Pumpkin spiced lattes, advertisements for u-pick apple farms, rusty colored foliage, hooded sweatshirts, and cooler mornings and nights. They are signs that fall is here. But when did summer end?
This post is a look back at one particular experience from this summer. I’m taking time to remember and honor it because I fear that if I don't, it will get catalogued into “Summer 2017”, sit idle, and collect dust. It’s one that I hope will shape how I do life including how I perceive and make movement toward those who are my other. It also relates to the recent happenings in Charlottesville, VA and the conversations about race. Although direct references are not made to this event and although my grasp of these complex realities and dynamics are limited, my reflections are with these in mind.
July 2017. I traded in the familiarity of suburban comforts and conveniences for eight days of simple cabin life. I joined 14 individuals from my church and groups from Tennessee and Alabama, to serve the tangible needs of Haywood County, North Carolina. We provided home repairs, light construction for community groups, visited widows and the like.
One project involved a trailer home in need of major renovation. We headed inside for a quick rundown of the day’s to-do list. I didn’t know what to expect but I was immediately shocked. My body jerked as my unsuspecting nose caught a whiff of something putrid. It was a concoction of mold, decrepit flooring, canine and rodent feces and urine, and bodily odors.
This is where I confess my judgments. How does one reach such extreme tolerance for negligence and poor hygiene? How does one live in abhorrent, deplorable conditions? Where is one’s sense of pride, dignity, and worth?
Shortly after, a work group gathered to apply sealant on the roof, another to paint the interior walls and ceiling. My group was tasked with the culprit of the awful stench, the bathroom.
Everything in that space, including the toilet had to be removed. Unfortunately, the bolt and nut on the side of the toilet next to the bathtub refused to cooperate. It would wiggle just enough to loosen but it was a tease. It stubbornly circled in place. No more than two people at a time could attempt unscrewing the nut and the maximum was two to three minutes before we had to rotate out due to the smell. Our body squeezed into the tight nook between the toilet and the tub. Our face was mere inches away. It was a solid 20 minutes (it felt much longer) before progress came. And when the nut was finally free, there were cheers of great relief and accomplishment.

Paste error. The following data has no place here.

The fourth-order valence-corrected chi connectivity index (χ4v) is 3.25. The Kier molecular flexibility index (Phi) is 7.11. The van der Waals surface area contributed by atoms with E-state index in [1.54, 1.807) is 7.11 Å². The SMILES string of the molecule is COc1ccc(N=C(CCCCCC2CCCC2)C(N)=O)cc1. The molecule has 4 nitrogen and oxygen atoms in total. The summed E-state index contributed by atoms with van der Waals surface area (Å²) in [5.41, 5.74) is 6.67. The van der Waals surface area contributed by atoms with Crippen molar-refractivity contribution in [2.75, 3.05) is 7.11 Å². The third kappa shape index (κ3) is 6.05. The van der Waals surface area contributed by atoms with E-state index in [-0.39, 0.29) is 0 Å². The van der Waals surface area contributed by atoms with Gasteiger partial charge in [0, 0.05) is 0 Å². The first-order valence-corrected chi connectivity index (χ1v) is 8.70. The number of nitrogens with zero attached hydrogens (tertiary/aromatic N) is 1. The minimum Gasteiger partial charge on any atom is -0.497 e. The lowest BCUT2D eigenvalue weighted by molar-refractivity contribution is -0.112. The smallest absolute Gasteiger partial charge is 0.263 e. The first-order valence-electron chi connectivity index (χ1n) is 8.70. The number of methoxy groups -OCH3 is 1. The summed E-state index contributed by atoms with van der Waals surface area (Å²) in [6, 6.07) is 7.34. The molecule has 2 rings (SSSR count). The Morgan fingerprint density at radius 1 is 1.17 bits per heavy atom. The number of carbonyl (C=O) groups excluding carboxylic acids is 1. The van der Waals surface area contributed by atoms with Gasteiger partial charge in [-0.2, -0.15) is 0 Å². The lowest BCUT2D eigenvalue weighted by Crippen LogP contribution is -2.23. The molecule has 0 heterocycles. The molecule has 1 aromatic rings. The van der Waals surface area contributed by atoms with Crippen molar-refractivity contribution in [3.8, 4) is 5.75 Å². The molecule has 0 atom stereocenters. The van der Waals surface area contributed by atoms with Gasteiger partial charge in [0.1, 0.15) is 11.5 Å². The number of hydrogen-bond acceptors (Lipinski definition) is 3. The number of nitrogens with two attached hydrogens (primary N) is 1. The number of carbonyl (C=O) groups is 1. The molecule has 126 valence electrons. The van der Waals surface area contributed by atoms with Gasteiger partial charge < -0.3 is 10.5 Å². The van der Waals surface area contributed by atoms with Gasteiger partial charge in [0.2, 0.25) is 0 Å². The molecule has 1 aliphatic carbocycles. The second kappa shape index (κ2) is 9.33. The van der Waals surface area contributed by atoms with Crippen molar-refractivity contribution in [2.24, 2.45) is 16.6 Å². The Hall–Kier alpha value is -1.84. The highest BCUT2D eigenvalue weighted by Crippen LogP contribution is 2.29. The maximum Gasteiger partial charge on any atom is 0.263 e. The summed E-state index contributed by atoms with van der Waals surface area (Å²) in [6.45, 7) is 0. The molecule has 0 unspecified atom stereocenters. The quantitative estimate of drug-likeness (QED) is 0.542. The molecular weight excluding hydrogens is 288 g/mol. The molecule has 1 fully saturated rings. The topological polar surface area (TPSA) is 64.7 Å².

As horrendous as this project was, it was here and meeting the couple who called this place home that changed me. Our exchange was brief but their sincerity was undeniable. The judgments I held earlier were challenged. More than that, I grieved over those judgments, for human dignity is so much more than the standard of cleanliness. Their home was outwardly unattractive and not something you would praise or esteem; nevertheless, it was holy ground.
It was sacred because their home was where I crossed socio-economic, class, power, and even racial lines. And it was there that I re-learned that to truly behold the beauty of the other, you have to cross lines. It can’t be done from afar. You have to be close enough to touch, taste, hear, see even smell the other.
Timothy Keller writes in Generous Justice,
“We instinctively tend to limit for whom we exert ourselves. We do it for people like us, and for people whom we like. Jesus will have none of that. By depicting a Samaritan helping a Jew, Jesus could not have found a more forceful way to say that anyone at all in need – regardless of race, politics, class, and religion – is your neighbor. Not everyone is your brother or sister in faith, but everyone is your neighbor, and you must love your neighbor.”
Value, worth, and dignity are not reserved for a select group nor is it for people you identify with. It is inherent in all people.
“There is neither Jew nor Greek, there is neither slave nor free, there is no male and female, for you are all one in Christ Jesus.” Galatians 3:28